- File Size: 771 KB
- Print Length: 210 pages
- Publisher: White Star Press; 2 edition (October 21, 2010)
- Publication Date: October 21, 2010
- Sold by: Amazon Digital Services LLC
- Language: English
- ASIN: B0048EKJ14
- Text-to-Speech: Enabled
- Word Wise: Enabled
- Lending: Enabled
- Amazon Best Sellers Rank: #489,147 Paid in Kindle Store (See Top 100 Paid in Kindle Store)
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A WORD ABOUT THE NEGATIVE REVIEWS: I was surprised to see negative reviews here bashing Christian beliefs, which is so not the point of a review. Any single (or married) Christian feels it is VERY important to fall in love and marry someone who actively believes in God. So many important decisions we make in life are guided by our beliefs, and to marry someone who calls our beliefs "BS" or who feels left out because Christians might not be attracted to them really aren't looking at this book with its target audience in mind. That one of the characters longs to find a match who shares her faith, is something I feel everyone who believes in God and practices their religion will completely understand. This isn't hating or leaving someone out, but a desire to completely share all aspects of their lives. If you can't understand why a practicing Christian would want to marry a Christian, then what's the point of downloading a Christian-based novel?
The funny thing is, I didn't find any of this the point of the novel at all. It's about Bill's progression from someone who runs away when trials come to someone who is healed by love of a woman and becomes strong enough to face his fears. It's about a woman who already made a similar journey being tested once again, and how she must learn to see the good in someone despite their differences in faith WITHOUT giving up her future goals. (I hope to find someone like her one day.) Most of all, it's a good, fun read.
But what lifts it above the ordinary is that Nunes explores that part of character on which we base life-long beliefs, and shows how early trust and faith can be crushed. She unflinchingly examines the conflict of what we were, what we are now, and what we might become, depending on our choices. She explores the enigma of how parts of our souls which have died can live again more powerfully than if they had never been tested nor doubted.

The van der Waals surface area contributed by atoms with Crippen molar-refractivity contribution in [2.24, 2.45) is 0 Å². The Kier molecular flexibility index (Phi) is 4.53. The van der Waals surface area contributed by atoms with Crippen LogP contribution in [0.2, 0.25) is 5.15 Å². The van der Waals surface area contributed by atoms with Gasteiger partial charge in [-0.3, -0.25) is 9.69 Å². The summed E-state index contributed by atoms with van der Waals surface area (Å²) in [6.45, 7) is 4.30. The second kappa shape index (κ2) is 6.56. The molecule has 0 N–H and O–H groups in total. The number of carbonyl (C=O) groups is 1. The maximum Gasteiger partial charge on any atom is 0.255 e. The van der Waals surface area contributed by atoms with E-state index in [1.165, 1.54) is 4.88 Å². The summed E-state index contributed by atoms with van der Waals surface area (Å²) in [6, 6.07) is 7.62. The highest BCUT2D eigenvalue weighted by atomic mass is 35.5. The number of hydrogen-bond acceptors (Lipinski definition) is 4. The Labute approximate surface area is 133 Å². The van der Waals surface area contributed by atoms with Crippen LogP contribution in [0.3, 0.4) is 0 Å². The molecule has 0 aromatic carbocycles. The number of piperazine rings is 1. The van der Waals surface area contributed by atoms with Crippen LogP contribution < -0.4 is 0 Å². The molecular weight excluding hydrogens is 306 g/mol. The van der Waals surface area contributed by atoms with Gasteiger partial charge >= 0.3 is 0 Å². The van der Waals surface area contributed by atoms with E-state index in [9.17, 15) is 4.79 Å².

This novel is a well-written and uplifting read, though it ended too quickly for my tastes. Nunes later novels show even deeper and more mature development of personal quandaries and their solutions -- or of the peace that can comes in spite of no solution.
I like the idea of the two of these people riding to the rescue of children with disfiguring facial problems. I don't understand the doctor's reasoning behind being a plastic surgeon and yet not wanting to help children. I would think that if it's that much of a problem, he'd have gone into something else. And why did he need to change his name? Not enough of a reason in my humble opinion. It would have been cool to bring a bigger element of suspense into it.
This, to me, is a book about learning to stop running and take a stand. There's got to be a time when you grow beyond the things you fear. The doctor in this book does that. I applaud him for the courage it took to take another look at someone he would just have tossed away before, because she was too demanding that he leave his comfort zone.
I like the doctor's struggle with what he believes religiously. Many people, upon having major struggles in their lives, have this sort of struggle. They ask themselves, "What's God doing up there? Does he care about me or about xxxxxx?" It's easier for some than for others to accept religious beliefs or ideas at face value. Others have to test it. This book kept me reading in hopes that at some time he'd finally figure it out on all counts.
I like that this book asks some religious questions. Any person of conviction wants to marry someone who shares those convictions. I think those who wrote negative reviews based on their dislike of the Christian religion have missed the point of the book. The struggle to marry someone with whom a person is compatible is a very real plot point. I think Rachel handled it well.
More Rachel Ann Nunes, please...:o) She doesn't disappoint.
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